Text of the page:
Our own spin on topical science news and issues. This blog also serves as a place to discuss AAAS's goals to "advance science, engineering, and innovation throughout the world for the benefit of all people."

  • January 28, 2013

    In 1976, science fiction writer Jerry Pournelle published a Galaxy magazine article titled How Long until Doomsday? It was written partly in response to The Club of Rome’s downer of a book called The Limits to Growth, which saw economies going forward as severely resource-limited. One way out of our energy dilemma, according to Pournelle, was to harness the heat being harvested by the ocean. The Gulf Stream, he pointed out, had 75 times the energy being used at the time in the United States. »

  • January 25, 2013

    Could remediation work for researchers who have committed scientific misconduct? A new program run by the Office of Research Integrity (ORI) aims to find out. »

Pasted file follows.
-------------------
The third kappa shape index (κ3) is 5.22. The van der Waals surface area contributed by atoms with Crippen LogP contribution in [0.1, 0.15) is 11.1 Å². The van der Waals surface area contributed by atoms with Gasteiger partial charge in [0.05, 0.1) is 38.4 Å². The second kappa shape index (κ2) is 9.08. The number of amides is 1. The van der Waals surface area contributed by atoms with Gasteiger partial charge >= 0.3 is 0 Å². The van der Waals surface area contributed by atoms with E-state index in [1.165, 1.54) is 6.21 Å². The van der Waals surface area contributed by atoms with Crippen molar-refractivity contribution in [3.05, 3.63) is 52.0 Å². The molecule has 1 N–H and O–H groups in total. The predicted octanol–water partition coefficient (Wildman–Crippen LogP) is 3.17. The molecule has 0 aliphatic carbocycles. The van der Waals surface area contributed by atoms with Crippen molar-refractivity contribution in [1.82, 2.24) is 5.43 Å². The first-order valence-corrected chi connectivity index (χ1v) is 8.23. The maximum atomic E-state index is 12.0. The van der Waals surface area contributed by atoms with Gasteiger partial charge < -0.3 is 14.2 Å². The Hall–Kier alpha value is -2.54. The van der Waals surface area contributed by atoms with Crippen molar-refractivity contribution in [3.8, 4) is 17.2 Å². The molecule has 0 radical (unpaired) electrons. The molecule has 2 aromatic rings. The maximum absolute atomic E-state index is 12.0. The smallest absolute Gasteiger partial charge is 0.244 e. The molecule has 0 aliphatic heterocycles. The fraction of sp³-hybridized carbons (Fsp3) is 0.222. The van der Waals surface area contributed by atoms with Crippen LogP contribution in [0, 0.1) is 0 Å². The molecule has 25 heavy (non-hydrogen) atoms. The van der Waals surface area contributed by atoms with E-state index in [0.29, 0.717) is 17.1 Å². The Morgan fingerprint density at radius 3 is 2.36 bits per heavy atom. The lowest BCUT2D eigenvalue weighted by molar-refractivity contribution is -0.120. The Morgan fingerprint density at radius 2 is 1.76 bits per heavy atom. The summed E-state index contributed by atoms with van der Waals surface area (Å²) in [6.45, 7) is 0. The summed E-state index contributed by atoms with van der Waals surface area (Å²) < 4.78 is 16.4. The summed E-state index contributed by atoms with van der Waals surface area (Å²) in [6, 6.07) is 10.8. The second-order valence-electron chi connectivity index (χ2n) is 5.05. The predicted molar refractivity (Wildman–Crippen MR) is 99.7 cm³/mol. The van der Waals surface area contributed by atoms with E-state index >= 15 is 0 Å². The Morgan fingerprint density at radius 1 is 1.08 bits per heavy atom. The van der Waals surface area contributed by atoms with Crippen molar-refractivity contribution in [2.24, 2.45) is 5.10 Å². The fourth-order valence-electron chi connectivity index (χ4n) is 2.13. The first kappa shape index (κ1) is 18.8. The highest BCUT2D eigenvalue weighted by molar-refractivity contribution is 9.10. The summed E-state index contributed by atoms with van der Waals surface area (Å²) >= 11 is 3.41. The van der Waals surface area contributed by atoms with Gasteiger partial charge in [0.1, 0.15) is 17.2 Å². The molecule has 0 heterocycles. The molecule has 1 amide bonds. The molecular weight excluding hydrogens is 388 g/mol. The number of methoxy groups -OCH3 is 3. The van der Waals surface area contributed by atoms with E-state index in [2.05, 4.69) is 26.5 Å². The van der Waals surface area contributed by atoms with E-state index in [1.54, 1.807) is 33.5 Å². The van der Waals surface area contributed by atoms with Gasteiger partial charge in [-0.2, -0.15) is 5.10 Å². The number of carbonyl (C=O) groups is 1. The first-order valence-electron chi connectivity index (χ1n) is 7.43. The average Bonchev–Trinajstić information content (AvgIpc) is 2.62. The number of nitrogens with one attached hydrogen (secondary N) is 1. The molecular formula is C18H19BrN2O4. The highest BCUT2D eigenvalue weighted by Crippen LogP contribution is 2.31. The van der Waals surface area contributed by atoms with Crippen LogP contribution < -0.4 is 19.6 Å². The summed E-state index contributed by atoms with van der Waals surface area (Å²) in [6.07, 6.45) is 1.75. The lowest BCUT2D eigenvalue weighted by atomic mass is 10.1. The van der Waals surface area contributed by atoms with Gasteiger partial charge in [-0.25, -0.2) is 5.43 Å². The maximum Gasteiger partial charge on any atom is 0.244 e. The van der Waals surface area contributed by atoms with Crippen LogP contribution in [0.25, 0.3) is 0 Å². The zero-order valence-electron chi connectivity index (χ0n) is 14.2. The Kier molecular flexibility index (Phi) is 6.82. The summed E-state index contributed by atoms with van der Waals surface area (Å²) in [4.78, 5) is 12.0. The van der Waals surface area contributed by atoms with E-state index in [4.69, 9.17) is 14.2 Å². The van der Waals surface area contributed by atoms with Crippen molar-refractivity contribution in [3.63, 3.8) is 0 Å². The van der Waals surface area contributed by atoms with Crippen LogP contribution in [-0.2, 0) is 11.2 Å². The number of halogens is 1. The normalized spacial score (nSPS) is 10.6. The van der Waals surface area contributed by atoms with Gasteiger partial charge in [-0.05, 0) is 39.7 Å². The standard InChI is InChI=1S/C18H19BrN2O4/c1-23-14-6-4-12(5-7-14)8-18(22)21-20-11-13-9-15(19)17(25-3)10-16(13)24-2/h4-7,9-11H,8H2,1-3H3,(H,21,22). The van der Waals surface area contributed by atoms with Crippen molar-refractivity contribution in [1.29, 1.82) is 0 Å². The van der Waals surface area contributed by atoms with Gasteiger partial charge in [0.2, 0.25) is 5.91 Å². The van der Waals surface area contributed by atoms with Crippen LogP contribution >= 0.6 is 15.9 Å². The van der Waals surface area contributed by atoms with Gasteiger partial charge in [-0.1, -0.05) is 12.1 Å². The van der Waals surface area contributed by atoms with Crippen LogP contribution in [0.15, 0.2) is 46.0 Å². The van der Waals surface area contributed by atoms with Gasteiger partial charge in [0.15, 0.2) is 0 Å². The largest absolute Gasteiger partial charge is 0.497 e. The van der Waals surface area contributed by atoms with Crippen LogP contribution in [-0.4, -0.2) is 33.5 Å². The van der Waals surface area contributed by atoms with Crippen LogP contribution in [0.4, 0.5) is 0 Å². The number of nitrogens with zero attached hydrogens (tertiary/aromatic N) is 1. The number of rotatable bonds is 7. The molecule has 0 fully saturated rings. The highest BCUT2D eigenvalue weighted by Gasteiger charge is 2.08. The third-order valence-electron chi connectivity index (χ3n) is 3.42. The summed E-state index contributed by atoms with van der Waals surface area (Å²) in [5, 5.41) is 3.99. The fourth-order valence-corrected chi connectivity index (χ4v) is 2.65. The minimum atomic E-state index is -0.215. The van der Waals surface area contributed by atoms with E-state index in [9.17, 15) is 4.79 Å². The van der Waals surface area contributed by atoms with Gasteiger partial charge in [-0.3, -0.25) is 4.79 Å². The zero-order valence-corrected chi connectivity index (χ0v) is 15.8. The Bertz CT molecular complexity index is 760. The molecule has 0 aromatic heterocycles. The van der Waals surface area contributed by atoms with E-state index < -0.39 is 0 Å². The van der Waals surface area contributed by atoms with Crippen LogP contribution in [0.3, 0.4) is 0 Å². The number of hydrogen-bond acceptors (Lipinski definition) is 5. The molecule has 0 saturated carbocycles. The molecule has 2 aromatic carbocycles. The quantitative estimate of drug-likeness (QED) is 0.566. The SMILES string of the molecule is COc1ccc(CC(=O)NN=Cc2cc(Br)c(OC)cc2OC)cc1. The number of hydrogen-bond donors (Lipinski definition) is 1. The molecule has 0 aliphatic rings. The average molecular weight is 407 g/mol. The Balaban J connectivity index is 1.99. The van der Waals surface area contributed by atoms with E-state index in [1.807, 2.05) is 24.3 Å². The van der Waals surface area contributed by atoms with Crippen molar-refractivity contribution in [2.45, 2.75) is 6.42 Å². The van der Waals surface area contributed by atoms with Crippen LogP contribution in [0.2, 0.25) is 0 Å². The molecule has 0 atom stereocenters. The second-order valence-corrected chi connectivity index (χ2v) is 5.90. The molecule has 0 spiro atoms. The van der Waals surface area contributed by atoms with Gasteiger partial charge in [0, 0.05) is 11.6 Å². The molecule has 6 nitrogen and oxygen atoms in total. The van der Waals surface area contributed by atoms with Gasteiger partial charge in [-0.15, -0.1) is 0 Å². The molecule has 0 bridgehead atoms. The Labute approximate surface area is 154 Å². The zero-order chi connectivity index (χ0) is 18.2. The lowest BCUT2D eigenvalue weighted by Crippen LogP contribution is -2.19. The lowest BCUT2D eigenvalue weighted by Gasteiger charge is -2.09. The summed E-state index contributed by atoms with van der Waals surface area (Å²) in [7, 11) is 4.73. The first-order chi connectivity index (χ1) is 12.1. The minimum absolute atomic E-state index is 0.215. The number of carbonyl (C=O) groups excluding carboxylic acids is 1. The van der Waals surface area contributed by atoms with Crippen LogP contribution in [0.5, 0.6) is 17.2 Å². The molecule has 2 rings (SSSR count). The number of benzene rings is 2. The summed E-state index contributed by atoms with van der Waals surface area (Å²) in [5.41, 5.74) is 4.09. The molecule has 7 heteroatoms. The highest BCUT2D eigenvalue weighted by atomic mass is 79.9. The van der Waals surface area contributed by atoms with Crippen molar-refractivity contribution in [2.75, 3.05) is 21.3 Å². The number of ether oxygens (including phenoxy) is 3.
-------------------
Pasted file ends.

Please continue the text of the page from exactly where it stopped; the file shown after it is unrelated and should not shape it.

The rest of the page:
• January 24, 2013

    Training and working in interdisciplinary studies can be difficult. Everyone has a different opinion and a different viewpoint on the major topics. However, these differing perspectives are exactly what make an interdisciplinary team shine. A recent article in Archaeology about the study of Carolina bays exemplify this. »

  • January 23, 2013

    The most basic reporting of scientific research can be broken down into four sections: introduction, methods (and materials), results, and discussion. However, it is not the purpose of this article to discuss the merits of these in detail, rather I would like to shed a light on what I believe to be an often underappreciated component of it: The methods section. »

  • January 17, 2013

    A fungus has been decimating amphibian populations across the globe for more than two decades. Now scientists have identified a new culprit in spreading the disease — freshwater crayfish. »